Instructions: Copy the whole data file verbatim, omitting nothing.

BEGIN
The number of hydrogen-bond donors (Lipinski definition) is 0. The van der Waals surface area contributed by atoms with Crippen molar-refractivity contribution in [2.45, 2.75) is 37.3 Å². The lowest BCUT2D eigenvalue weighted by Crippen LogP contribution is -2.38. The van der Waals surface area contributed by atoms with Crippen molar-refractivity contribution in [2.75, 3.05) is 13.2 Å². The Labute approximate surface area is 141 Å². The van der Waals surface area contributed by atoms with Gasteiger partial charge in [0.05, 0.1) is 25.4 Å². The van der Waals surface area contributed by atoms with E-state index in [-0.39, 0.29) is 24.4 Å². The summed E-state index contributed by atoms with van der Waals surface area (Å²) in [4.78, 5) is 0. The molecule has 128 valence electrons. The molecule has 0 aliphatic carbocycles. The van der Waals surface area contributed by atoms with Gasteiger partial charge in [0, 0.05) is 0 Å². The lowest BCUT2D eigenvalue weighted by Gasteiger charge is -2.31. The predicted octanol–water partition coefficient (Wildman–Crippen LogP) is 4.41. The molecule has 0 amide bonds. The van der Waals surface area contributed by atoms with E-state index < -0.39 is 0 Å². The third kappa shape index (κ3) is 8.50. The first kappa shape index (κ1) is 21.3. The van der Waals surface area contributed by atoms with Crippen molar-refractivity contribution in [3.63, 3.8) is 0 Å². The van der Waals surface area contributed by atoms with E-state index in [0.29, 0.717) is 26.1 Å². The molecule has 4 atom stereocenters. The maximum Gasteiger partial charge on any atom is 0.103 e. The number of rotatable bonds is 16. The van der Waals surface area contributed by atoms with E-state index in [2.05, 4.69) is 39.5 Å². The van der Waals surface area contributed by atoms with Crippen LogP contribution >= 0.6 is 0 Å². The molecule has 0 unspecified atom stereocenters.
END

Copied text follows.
The number of hydrogen-bond donors (Lipinski definition) is 0. The van der Waals surface area contributed by atoms with Crippen molar-refractivity contribution in [2.45, 2.75) is 37.3 Å². The lowest BCUT2D eigenvalue weighted by Crippen LogP contribution is -2.38. The van der Waals surface area contributed by atoms with Crippen molar-refractivity contribution in [2.75, 3.05) is 13.2 Å². The Labute approximate surface area is 141 Å². The van der Waals surface area contributed by atoms with Gasteiger partial charge in [0.05, 0.1) is 25.4 Å². The van der Waals surface area contributed by atoms with E-state index in [-0.39, 0.29) is 24.4 Å². The summed E-state index contributed by atoms with van der Waals surface area (Å²) in [4.78, 5) is 0. The molecule has 128 valence electrons. The molecule has 0 aliphatic carbocycles. The van der Waals surface area contributed by atoms with Gasteiger partial charge in [0, 0.05) is 0 Å². The lowest BCUT2D eigenvalue weighted by Gasteiger charge is -2.31. The predicted octanol–water partition coefficient (Wildman–Crippen LogP) is 4.41. The molecule has 0 amide bonds. The van der Waals surface area contributed by atoms with E-state index < -0.39 is 0 Å². The third kappa shape index (κ3) is 8.50. The first kappa shape index (κ1) is 21.3. The van der Waals surface area contributed by atoms with Crippen molar-refractivity contribution in [3.63, 3.8) is 0 Å². The van der Waals surface area contributed by atoms with E-state index in [0.29, 0.717) is 26.1 Å². The molecule has 4 atom stereocenters. The maximum Gasteiger partial charge on any atom is 0.103 e. The number of rotatable bonds is 16. The van der Waals surface area contributed by atoms with E-state index in [2.05, 4.69) is 39.5 Å². The van der Waals surface area contributed by atoms with Crippen LogP contribution >= 0.6 is 0 Å². The molecule has 0 unspecified atom stereocenters.